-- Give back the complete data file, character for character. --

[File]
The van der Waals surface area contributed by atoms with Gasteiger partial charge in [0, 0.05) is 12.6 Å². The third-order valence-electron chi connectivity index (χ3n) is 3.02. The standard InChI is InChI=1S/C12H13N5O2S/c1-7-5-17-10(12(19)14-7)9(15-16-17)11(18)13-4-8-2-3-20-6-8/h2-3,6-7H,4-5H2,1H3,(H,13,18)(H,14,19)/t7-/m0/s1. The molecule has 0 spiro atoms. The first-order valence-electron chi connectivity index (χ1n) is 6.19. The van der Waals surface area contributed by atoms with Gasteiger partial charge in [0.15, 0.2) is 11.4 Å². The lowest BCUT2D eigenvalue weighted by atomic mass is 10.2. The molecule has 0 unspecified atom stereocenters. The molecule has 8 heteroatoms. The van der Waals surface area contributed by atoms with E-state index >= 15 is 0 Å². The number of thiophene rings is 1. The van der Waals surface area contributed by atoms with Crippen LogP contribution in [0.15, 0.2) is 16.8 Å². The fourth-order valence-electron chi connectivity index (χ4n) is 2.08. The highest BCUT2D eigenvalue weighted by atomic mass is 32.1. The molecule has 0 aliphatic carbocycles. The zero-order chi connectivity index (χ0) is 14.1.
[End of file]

The van der Waals surface area contributed by atoms with Gasteiger partial charge in [0, 0.05) is 12.6 Å². The third-order valence-electron chi connectivity index (χ3n) is 3.02. The standard InChI is InChI=1S/C12H13N5O2S/c1-7-5-17-10(12(19)14-7)9(15-16-17)11(18)13-4-8-2-3-20-6-8/h2-3,6-7H,4-5H2,1H3,(H,13,18)(H,14,19)/t7-/m0/s1. The molecule has 0 spiro atoms. The first-order valence-electron chi connectivity index (χ1n) is 6.19. The van der Waals surface area contributed by atoms with Gasteiger partial charge in [0.15, 0.2) is 11.4 Å². The lowest BCUT2D eigenvalue weighted by atomic mass is 10.2. The molecule has 0 unspecified atom stereocenters. The molecule has 8 heteroatoms. The van der Waals surface area contributed by atoms with E-state index >= 15 is 0 Å². The number of thiophene rings is 1. The van der Waals surface area contributed by atoms with Crippen LogP contribution in [0.15, 0.2) is 16.8 Å². The fourth-order valence-electron chi connectivity index (χ4n) is 2.08. The highest BCUT2D eigenvalue weighted by atomic mass is 32.1. The molecule has 0 aliphatic carbocycles. The zero-order chi connectivity index (χ0) is 14.1.